The displayed graph is never an exact image of the function, but an approximation as good as possible.

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# Calculate single value

Enter a function with the syntax above or click on 1, 2 or 3 to take a specified function term. Choose a numeric (no formula) input value and click Calculate to see its function value. The result is rounded according to the setting at Decimal places. Values of the function phi, derivatives, integrals and iterations can't be calculated. The substitution Q will be calculated, the hull Y won't.
Enter several values, separated by spaces (e.g. 1 2 3 4 5), to get a score table. Press +10 to get the numbers from 1 to 10, or -10 to get those from -1 to -10. You can also choose, if you want as output only the Results, a Table with the x-values as well or a CSV-type list (semicolon separated).
This tool can also be used as a pocket calculator. Simply enter an arithmetic term like 2*2 and no input value.

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To save a setting, copy the path text in the input field and save it in a text file. You can later paste it into this field and load it again.

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# Gimmicks & Fun

You can as well use this plotter for doing geometrical graphic designs like for logos and such. Therefore especially the functions for filling the graph out (or in) are useful, combined with a background color. Although you are restricted to the mathematical functions above, you will be surprised what is possible to create with a little bit of effort and practice.

Examples:
To view the examples, copy the code in the Load & Save section (clear it before) and click on Load Graph.

### Starry Sky

Set the background to black and remove all lines and caption. Use the term rand2(-5#5#3), choose a starlike color for it (yellow, red, even blue) and draw it dotted. If you want more stars, use this term for all three graphs. If you want less, use something like rand2(-10#10#3) instead. In the following code I have also changed brightness and contrast and reduced the number of blue stars. Each time you draw this image new, you'll get a different sight.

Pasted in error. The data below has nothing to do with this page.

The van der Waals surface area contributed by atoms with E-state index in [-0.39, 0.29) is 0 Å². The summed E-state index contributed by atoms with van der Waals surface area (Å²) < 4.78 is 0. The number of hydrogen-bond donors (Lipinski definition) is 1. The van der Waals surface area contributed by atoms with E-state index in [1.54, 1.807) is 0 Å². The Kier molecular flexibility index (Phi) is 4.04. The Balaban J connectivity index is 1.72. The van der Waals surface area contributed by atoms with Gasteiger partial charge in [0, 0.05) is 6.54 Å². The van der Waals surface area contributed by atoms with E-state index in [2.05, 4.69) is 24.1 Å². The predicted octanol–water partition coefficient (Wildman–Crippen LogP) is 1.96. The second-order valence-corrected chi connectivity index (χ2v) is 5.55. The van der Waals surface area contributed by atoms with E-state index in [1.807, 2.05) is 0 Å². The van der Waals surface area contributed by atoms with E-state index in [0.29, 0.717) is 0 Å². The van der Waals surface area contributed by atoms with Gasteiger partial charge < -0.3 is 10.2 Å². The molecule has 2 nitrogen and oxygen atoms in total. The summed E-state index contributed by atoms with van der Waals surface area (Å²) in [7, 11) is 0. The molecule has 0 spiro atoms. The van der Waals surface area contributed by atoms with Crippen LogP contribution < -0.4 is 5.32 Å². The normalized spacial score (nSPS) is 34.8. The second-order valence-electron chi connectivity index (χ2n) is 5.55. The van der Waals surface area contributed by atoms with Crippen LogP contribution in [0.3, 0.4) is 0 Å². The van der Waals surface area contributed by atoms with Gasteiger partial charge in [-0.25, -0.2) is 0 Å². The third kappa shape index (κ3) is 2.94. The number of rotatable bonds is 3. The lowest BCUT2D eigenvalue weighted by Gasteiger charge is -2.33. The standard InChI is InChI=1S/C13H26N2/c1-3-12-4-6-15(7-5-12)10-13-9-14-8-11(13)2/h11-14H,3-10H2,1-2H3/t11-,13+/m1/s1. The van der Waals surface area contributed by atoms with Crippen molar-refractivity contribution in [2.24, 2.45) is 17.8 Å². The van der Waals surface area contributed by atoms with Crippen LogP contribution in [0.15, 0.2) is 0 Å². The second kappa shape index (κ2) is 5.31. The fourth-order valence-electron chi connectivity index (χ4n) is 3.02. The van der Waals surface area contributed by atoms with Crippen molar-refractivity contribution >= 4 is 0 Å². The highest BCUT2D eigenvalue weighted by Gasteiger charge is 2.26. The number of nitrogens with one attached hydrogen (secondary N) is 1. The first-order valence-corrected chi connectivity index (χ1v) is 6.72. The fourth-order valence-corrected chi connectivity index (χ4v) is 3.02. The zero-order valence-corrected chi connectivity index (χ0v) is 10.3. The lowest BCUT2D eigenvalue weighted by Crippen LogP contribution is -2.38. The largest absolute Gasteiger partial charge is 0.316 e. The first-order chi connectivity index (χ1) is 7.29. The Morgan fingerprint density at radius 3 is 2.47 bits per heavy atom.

a0=2&a1=Q&a2=Q&a3=Q*5&a4=5&a5=3&a6=0&a7=&a8=&a9=&b0=500&b1=500&b2=-5&b3=5&b4=-5&b5=5&b6=10&b7=10&b8=5&b9=5&c0=3&c1=0&c2=1&c3=1&c4=1&c5=&c6=1&c7=0&c8=0&c9=0&d0=1&d1=20&d2=20&d3=0&d4=&d5=&d6=&d7=&d8=&d9=&e0=&e1=&e2=&e3=rand2(-5#5#3)&e4=13&e5=14&e6=13&e7=12&e8=1&e9=1&f0=1&f1=1&f2=1&f3=-80&f4=-50&f5=&f6=&f7=&f8=&f9=&g0=&g1=0&g2=1&g3=0&g4=0&g5=0&g6=Y&g7=ffffff&g8=ffffff&g9=ffffff&h0=1&h1=&h2=&h3=&h4=0&z

### Kind of a Star Trek logo

Take -pow(x#2)+9 as the first and -pow(x#2)+5 as the second term. The y-axis has to run from 0 to 10. Again, remove all lines and captions and make the background black. For the first graph, choose a light color, for the second black. Set both to fill in.
a0=2&a1=-pow(x#2)+9&a2=-pow(x#2)+5&a3=&a4=5&a5=13&a6=8&a7=&a8=&a9=1&b0=500&b1=500&b2=-5&b3=5&b4=0&b5=10&b6=10&b7=10&b8=5&b9=5&c0=3&c1=0&c2=1&c3=1&c4=1&c5=1&c6=1&c7=0&c8=0&c9=0&d0=1&d1=20&d2=20&d3=0&d4=&d5=&d6=&d7=&d8=&d9=&e0=&e1=&e2=&e3=&e4=13&e5=14&e6=13&e7=12&e8=2&e9=2&f0=0&f1=1&f2=1&f3=0&f4=0&f5=&f6=1&f7=&f8=&f9=&g0=&g1=0&g2=1&g3=0&g4=0&g5=0&g6=Y&g7=ffffff&g8=ffffff&g9=ffffff&h0=1&h1=&h2=&h3=&h4=0&z

### Plaid Cyclone

Just had a bit of fun with this one.
a0=2&a1=cat(2*(sqr(abs(x))-x/8)#x)&a2=6&a3=rand2(-2#0#2)&a4=1&a5=1&a6=9&a7=&a8=&a9=&b0=500&b1=500&b2=-5&b3=5&b4=-2&b5=8&b6=10&b7=10&b8=5&b9=5&c0=3&c1=0&c2=&c3=&c4=&c5=1&c6=1&c7=0&c8=0&c9=0&d0=1&d1=50&d2=50&d3=0&d4=&d5=&d6=&d7=&d8=&d9=&e0=&e1=&e2=&e3=&e4=18&e5=6&e6=13&e7=1&e8=2&e9=3&f0=0&f1=1&f2=1&f3=0&f4=0&f5=&f6=&f7=&f8=&f9=&g0=&g1=1&g2=1&g3=0&g4=0&g5=0&g6=Y&g7=ffffff&g8=ffffff&g9=ffffff&h0=1&h1=&h2=&h3=&h4=0&z

### Propeller

a0=2&a1=x&a2=abs(x)^.9*sig(x)&a3=-(x/25)^3&a4=17&a5=37&a6=17&a7=&a8=&a9=&b0=500&b1=500&b2=-1000&b3=1000&b4=-1000&b5=1000&b6=10&b7=10&b8=5&b9=5&c0=3&c1=30&c2=&c3=&c4=&c5=&c6=&c7=0&c8=0&c9=0&d0=1&d1=10&d2=10&d3=0&d4=&d5=&d6=&d7=&d8=-120&d9=120&e0=&e1=&e2=&e3=&e4=37&e5=13&e6=13&e7=37&e8=2&e9=2&f0=2&f1=1&f2=1&f3=0&f4=0&f5=&f6=&f7=&f8=&f9=&g0=&g1=2&g2=1&g3=90&g4=0&g5=0&g6=Y&g7=ffffff&g8=ffffff&g9=ffffff&h0=1&h1=&h2=&h3=&h4=0&z

### Strange object

a0=2&a1=2^x&a2=x^2&a3=-200*x+3000&a4=6&a5=13&a6=13&a7=&a8=&a9=&b0=400&b1=400&b2=4&b3=15&b4=20&b5=1010&b6=10&b7=10&b8=5&b9=5&c0=3&c1=0&c2=&c3=&c4=&c5=&c6=&c7=0&c8=0&c9=0&d0=1&d1=20&d2=20&d3=0&d4=&d5=&d6=&d7=&d8=&d9=&e0=&e1=&e2=&e3=&e4=13&e5=14&e6=11&e7=11&e8=2&e9=2&f0=3&f1=&f2=1&f3=0&f4=0&f5=&f6=1&f7=&f8=&f9=&g0=&g1=1&g2=1&g3=35&g4=0&g5=0&g6=Y&g7=ffffff&g8=ffffff&g9=ffffff&h0=1&h1=&h2=&h3=&h4=0&z

### Prime number saw

a0=2&a1=prime(x)&a2=x-25&a3=x-300&a4=4&a5=3&a6=38&a7=&a8=&a9=&b0=500&b1=500&b2=500&b3=0&b4=0&b5=500&b6=10&b7=10&b8=5&b9=5&c0=3&c1=0&c2=1&c3=1&c4=1&c5=&c6=1&c7=0&c8=0&c9=0&d0=&d1=20&d2=20&d3=0&d4=&d5=&d6=&d7=&d8=&d9=&e0=&e1=&e2=&e3=&e4=38&e5=14&e6=21&e7=1&e8=2&e9=2&f0=2&f1=1&f2=1&f3=0&f4=0&f5=&f6=&f7=&f8=&f9=&g0=&g1=0&g2=1&g3=140&g4=0&g5=0&g6=Y&g7=ffffff&g8=ffffff&g9=ffffff&h0=1&h1=&h2=&h3=&h4=0&z

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Something missing? Suggestions or criticism please mail to juergen [at] jumk [dot] de

Due to overload issues, the plotter can't display extremely computational intensive functions, like the gamma functions and those which use this. Those can be found in the source code.

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Have fun ;-)

Open source code: openPlaG | Gallery